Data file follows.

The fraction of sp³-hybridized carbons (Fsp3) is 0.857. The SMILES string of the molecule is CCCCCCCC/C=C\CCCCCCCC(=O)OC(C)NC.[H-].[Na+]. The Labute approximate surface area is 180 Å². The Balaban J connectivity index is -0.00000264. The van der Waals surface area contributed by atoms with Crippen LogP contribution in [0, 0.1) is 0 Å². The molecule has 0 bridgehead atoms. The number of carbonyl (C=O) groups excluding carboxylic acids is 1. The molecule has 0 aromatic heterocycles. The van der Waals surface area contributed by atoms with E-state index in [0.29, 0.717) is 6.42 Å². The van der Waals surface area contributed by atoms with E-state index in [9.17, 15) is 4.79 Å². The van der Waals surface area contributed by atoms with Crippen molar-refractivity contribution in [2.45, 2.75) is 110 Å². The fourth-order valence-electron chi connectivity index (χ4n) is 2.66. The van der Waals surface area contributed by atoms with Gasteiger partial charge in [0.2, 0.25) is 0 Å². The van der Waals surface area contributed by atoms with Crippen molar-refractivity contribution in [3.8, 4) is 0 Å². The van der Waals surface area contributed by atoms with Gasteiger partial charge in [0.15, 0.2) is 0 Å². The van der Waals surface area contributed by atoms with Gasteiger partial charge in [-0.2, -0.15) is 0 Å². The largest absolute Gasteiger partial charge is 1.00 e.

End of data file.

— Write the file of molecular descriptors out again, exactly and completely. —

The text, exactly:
The fraction of sp³-hybridized carbons (Fsp3) is 0.857. The SMILES string of the molecule is CCCCCCCC/C=C\CCCCCCCC(=O)OC(C)NC.[H-].[Na+]. The Labute approximate surface area is 180 Å². The Balaban J connectivity index is -0.00000264. The van der Waals surface area contributed by atoms with Crippen LogP contribution in [0, 0.1) is 0 Å². The molecule has 0 bridgehead atoms. The number of carbonyl (C=O) groups excluding carboxylic acids is 1. The molecule has 0 aromatic heterocycles. The van der Waals surface area contributed by atoms with E-state index in [0.29, 0.717) is 6.42 Å². The van der Waals surface area contributed by atoms with E-state index in [9.17, 15) is 4.79 Å². The van der Waals surface area contributed by atoms with Crippen molar-refractivity contribution in [2.45, 2.75) is 110 Å². The fourth-order valence-electron chi connectivity index (χ4n) is 2.66. The van der Waals surface area contributed by atoms with Gasteiger partial charge in [0.2, 0.25) is 0 Å². The van der Waals surface area contributed by atoms with Crippen molar-refractivity contribution in [3.8, 4) is 0 Å². The van der Waals surface area contributed by atoms with Gasteiger partial charge in [0.15, 0.2) is 0 Å². The van der Waals surface area contributed by atoms with Gasteiger partial charge in [-0.2, -0.15) is 0 Å². The largest absolute Gasteiger partial charge is 1.00 e.